"Icons: What are they good for?" -- "Absolutely Nothing!"

Jeremy Wagstaff, in his regular "Loose Wires" column tells some truth about icons in software:
"One day, probably quite soon, people are going to look at the little icon in their software program that denotes "save" and say, "What the heck is that supposed to be?" That's because, in most cases, the icon in question is a floppy disk -- one of those plastic-enclosed disks some of us still use to store and transport data. And, of course, one day there will be computer users who have no idea what a floppy disk is." (from "Iconoclasm, Jeremy Wagstaff, Wall Street Journal, subscription needed")
You should read the whole article, it's interesting. One thing he doesn't mention is that icons don't (directly) depend on the language of the viewer. Indirectly it does, because there are cultural dependencies on knowing for example that a stop sign means stop. But still they are more language independent, in general, than words.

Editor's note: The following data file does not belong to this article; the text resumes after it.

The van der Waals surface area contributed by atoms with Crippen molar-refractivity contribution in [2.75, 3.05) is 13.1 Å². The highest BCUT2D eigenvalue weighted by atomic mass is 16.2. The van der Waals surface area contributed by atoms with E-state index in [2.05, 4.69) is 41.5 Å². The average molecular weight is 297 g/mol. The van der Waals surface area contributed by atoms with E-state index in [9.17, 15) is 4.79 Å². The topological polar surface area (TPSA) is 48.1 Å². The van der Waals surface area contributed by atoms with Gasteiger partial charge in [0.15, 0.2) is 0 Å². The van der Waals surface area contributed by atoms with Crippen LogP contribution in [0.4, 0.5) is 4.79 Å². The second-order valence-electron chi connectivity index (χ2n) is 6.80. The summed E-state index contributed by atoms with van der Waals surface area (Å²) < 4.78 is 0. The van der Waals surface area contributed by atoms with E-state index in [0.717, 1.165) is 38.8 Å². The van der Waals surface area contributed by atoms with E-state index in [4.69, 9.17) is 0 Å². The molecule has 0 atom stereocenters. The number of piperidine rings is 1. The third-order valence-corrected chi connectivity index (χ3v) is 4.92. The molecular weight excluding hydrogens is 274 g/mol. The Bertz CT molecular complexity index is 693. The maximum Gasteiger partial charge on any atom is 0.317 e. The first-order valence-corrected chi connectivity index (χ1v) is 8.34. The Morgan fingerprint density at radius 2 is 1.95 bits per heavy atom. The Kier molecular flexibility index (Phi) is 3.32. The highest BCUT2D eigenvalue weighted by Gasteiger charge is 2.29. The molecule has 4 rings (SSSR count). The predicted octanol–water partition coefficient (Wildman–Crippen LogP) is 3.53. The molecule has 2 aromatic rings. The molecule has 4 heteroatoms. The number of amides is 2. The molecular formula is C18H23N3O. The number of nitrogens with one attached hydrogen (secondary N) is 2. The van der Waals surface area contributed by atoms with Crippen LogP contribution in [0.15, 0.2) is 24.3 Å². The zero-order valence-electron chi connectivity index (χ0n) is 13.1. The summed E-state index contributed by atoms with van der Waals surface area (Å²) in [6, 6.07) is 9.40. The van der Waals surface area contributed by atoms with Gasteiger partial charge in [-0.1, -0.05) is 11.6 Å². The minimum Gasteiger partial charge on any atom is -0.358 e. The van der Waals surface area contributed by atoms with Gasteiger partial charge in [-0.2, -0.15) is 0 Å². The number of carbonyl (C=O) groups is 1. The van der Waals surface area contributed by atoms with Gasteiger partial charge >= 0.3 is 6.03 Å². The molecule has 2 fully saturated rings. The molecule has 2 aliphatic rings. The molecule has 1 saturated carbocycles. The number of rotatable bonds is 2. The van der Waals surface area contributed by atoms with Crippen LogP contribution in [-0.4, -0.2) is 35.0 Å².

This has two interesting consequences: If I want my software to be accessible to non-English speakers, I can either have it translated (expensive) or include icons as a supplemental way to explain functionality and save the effort and expense of actually translating it. So that's helpful.

As I discovered when I was traveling in Europe though, there are major limits. I found that standard kitchen gear like stoves and dishwashers often had lots of buttons and dials that were only identified by mysterious little symbols. I mean what's the symbol for "rinse only" or "broil"? It was totally incomprehensible.

I assumed that this occurred in Europe to allow the same piece of equipment to be marketed in a variety of countries. I guess in Europe, culturally, people understand the symbols for "broil" and "rinse only." It was greek to me!


Posted on June 5, 2007 and filed under Life, Technology.